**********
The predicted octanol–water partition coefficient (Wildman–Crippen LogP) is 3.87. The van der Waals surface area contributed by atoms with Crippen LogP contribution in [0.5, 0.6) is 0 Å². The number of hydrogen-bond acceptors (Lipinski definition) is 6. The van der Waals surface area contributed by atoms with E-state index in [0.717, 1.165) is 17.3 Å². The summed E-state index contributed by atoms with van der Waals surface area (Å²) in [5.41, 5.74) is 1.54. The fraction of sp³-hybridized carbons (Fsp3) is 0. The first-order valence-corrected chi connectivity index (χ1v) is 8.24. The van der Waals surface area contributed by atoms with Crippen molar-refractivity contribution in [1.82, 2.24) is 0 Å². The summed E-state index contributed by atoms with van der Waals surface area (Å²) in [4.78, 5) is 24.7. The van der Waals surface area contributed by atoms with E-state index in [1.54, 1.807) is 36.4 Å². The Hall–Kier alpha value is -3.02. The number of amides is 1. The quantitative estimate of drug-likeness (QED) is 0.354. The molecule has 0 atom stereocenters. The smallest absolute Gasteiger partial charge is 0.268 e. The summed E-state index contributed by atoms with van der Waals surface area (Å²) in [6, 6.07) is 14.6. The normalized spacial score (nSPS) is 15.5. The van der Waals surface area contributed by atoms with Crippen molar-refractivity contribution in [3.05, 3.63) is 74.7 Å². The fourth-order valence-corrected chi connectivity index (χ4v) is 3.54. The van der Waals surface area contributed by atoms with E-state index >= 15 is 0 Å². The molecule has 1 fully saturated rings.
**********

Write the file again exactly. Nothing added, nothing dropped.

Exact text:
The predicted octanol–water partition coefficient (Wildman–Crippen LogP) is 3.87. The van der Waals surface area contributed by atoms with Crippen LogP contribution in [0.5, 0.6) is 0 Å². The number of hydrogen-bond acceptors (Lipinski definition) is 6. The van der Waals surface area contributed by atoms with E-state index in [0.717, 1.165) is 17.3 Å². The summed E-state index contributed by atoms with van der Waals surface area (Å²) in [5.41, 5.74) is 1.54. The fraction of sp³-hybridized carbons (Fsp3) is 0. The first-order valence-corrected chi connectivity index (χ1v) is 8.24. The van der Waals surface area contributed by atoms with Crippen molar-refractivity contribution in [1.82, 2.24) is 0 Å². The summed E-state index contributed by atoms with van der Waals surface area (Å²) in [4.78, 5) is 24.7. The van der Waals surface area contributed by atoms with E-state index in [1.54, 1.807) is 36.4 Å². The Hall–Kier alpha value is -3.02. The number of amides is 1. The quantitative estimate of drug-likeness (QED) is 0.354. The molecule has 0 atom stereocenters. The smallest absolute Gasteiger partial charge is 0.268 e. The summed E-state index contributed by atoms with van der Waals surface area (Å²) in [6, 6.07) is 14.6. The normalized spacial score (nSPS) is 15.5. The van der Waals surface area contributed by atoms with Crippen molar-refractivity contribution in [3.05, 3.63) is 74.7 Å². The fourth-order valence-corrected chi connectivity index (χ4v) is 3.54. The van der Waals surface area contributed by atoms with E-state index >= 15 is 0 Å². The molecule has 1 fully saturated rings.